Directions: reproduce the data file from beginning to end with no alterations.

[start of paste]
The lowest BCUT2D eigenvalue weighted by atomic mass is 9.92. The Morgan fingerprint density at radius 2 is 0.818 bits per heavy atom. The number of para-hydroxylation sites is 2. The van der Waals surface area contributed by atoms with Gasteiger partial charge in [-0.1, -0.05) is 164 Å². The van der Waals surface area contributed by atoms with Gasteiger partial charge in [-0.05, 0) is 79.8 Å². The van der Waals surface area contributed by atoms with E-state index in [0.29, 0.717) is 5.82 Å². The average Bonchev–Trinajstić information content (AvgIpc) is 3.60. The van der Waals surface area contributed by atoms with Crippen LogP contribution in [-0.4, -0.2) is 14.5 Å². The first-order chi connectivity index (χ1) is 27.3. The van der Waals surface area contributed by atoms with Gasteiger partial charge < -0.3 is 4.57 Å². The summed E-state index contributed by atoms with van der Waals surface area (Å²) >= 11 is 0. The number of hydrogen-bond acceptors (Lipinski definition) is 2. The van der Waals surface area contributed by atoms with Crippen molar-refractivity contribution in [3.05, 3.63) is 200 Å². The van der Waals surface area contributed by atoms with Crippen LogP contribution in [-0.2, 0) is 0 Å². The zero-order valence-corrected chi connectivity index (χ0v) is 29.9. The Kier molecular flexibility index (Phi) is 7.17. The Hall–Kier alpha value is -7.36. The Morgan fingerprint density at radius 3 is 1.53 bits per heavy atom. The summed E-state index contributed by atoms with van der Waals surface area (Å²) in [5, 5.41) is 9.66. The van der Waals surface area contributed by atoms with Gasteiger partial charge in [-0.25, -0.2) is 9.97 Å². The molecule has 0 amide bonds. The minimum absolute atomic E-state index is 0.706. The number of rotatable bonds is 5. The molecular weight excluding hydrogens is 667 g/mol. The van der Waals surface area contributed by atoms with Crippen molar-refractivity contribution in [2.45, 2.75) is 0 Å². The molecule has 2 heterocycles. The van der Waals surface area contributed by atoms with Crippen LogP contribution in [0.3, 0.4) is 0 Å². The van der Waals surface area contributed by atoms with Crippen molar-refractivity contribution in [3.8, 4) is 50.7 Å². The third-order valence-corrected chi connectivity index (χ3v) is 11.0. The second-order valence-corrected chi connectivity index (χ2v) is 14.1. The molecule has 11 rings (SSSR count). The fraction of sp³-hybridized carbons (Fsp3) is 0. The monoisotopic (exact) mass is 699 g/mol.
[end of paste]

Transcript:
The lowest BCUT2D eigenvalue weighted by atomic mass is 9.92. The Morgan fingerprint density at radius 2 is 0.818 bits per heavy atom. The number of para-hydroxylation sites is 2. The van der Waals surface area contributed by atoms with Gasteiger partial charge in [-0.1, -0.05) is 164 Å². The van der Waals surface area contributed by atoms with Gasteiger partial charge in [-0.05, 0) is 79.8 Å². The van der Waals surface area contributed by atoms with E-state index in [0.29, 0.717) is 5.82 Å². The average Bonchev–Trinajstić information content (AvgIpc) is 3.60. The van der Waals surface area contributed by atoms with Crippen LogP contribution in [-0.4, -0.2) is 14.5 Å². The first-order chi connectivity index (χ1) is 27.3. The van der Waals surface area contributed by atoms with Gasteiger partial charge < -0.3 is 4.57 Å². The summed E-state index contributed by atoms with van der Waals surface area (Å²) >= 11 is 0. The number of hydrogen-bond acceptors (Lipinski definition) is 2. The van der Waals surface area contributed by atoms with Crippen molar-refractivity contribution in [3.05, 3.63) is 200 Å². The van der Waals surface area contributed by atoms with Crippen LogP contribution in [-0.2, 0) is 0 Å². The zero-order valence-corrected chi connectivity index (χ0v) is 29.9. The Kier molecular flexibility index (Phi) is 7.17. The Hall–Kier alpha value is -7.36. The Morgan fingerprint density at radius 3 is 1.53 bits per heavy atom. The summed E-state index contributed by atoms with van der Waals surface area (Å²) in [5, 5.41) is 9.66. The van der Waals surface area contributed by atoms with Gasteiger partial charge in [-0.25, -0.2) is 9.97 Å². The molecule has 0 amide bonds. The minimum absolute atomic E-state index is 0.706. The number of rotatable bonds is 5. The molecular weight excluding hydrogens is 667 g/mol. The van der Waals surface area contributed by atoms with Crippen molar-refractivity contribution in [2.45, 2.75) is 0 Å². The molecule has 2 heterocycles. The van der Waals surface area contributed by atoms with Crippen LogP contribution in [0.3, 0.4) is 0 Å². The van der Waals surface area contributed by atoms with Crippen molar-refractivity contribution in [3.8, 4) is 50.7 Å². The third-order valence-corrected chi connectivity index (χ3v) is 11.0. The second-order valence-corrected chi connectivity index (χ2v) is 14.1. The molecule has 11 rings (SSSR count). The fraction of sp³-hybridized carbons (Fsp3) is 0. The monoisotopic (exact) mass is 699 g/mol.